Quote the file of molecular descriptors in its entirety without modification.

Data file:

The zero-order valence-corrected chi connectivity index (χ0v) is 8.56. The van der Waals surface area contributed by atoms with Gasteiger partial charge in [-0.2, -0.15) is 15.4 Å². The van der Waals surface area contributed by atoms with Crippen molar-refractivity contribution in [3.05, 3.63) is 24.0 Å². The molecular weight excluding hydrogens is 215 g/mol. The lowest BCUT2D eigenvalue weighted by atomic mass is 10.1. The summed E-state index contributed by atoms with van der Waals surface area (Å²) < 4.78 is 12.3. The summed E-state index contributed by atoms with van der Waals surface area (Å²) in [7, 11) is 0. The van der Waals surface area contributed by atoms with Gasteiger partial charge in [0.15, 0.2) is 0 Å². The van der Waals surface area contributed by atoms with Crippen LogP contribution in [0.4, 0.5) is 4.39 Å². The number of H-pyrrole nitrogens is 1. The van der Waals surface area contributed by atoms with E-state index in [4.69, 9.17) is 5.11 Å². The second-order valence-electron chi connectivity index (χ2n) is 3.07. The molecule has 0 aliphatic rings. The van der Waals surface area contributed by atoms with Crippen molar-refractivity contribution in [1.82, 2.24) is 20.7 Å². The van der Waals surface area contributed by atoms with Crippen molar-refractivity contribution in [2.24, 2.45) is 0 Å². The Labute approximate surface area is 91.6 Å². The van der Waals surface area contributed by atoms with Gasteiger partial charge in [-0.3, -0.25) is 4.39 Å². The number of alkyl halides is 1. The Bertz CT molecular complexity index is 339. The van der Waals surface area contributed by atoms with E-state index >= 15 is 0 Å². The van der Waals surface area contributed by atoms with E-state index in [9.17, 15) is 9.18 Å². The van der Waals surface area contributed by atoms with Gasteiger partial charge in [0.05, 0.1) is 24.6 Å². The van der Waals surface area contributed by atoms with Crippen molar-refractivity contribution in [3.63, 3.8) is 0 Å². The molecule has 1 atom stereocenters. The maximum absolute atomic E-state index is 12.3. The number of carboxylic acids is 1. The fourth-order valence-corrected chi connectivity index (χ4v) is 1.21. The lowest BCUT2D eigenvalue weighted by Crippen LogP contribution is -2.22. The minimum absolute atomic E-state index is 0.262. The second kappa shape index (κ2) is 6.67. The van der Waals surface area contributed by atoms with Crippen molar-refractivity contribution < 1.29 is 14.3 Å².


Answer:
The zero-order valence-corrected chi connectivity index (χ0v) is 8.56. The van der Waals surface area contributed by atoms with Gasteiger partial charge in [-0.2, -0.15) is 15.4 Å². The van der Waals surface area contributed by atoms with Crippen molar-refractivity contribution in [3.05, 3.63) is 24.0 Å². The molecular weight excluding hydrogens is 215 g/mol. The lowest BCUT2D eigenvalue weighted by atomic mass is 10.1. The summed E-state index contributed by atoms with van der Waals surface area (Å²) < 4.78 is 12.3. The summed E-state index contributed by atoms with van der Waals surface area (Å²) in [7, 11) is 0. The van der Waals surface area contributed by atoms with Gasteiger partial charge in [0.15, 0.2) is 0 Å². The van der Waals surface area contributed by atoms with Crippen LogP contribution in [0.4, 0.5) is 4.39 Å². The number of H-pyrrole nitrogens is 1. The van der Waals surface area contributed by atoms with E-state index in [4.69, 9.17) is 5.11 Å². The second-order valence-electron chi connectivity index (χ2n) is 3.07. The molecule has 0 aliphatic rings. The van der Waals surface area contributed by atoms with Crippen molar-refractivity contribution in [1.82, 2.24) is 20.7 Å². The van der Waals surface area contributed by atoms with Crippen molar-refractivity contribution in [2.24, 2.45) is 0 Å². The Labute approximate surface area is 91.6 Å². The van der Waals surface area contributed by atoms with Gasteiger partial charge in [-0.3, -0.25) is 4.39 Å². The number of alkyl halides is 1. The Bertz CT molecular complexity index is 339. The van der Waals surface area contributed by atoms with E-state index >= 15 is 0 Å². The van der Waals surface area contributed by atoms with E-state index in [9.17, 15) is 9.18 Å². The van der Waals surface area contributed by atoms with Gasteiger partial charge in [0.05, 0.1) is 24.6 Å². The van der Waals surface area contributed by atoms with Crippen molar-refractivity contribution in [3.63, 3.8) is 0 Å². The molecule has 1 atom stereocenters. The maximum absolute atomic E-state index is 12.3. The number of carboxylic acids is 1. The fourth-order valence-corrected chi connectivity index (χ4v) is 1.21. The lowest BCUT2D eigenvalue weighted by Crippen LogP contribution is -2.22. The minimum absolute atomic E-state index is 0.262. The second kappa shape index (κ2) is 6.67. The van der Waals surface area contributed by atoms with Crippen molar-refractivity contribution < 1.29 is 14.3 Å².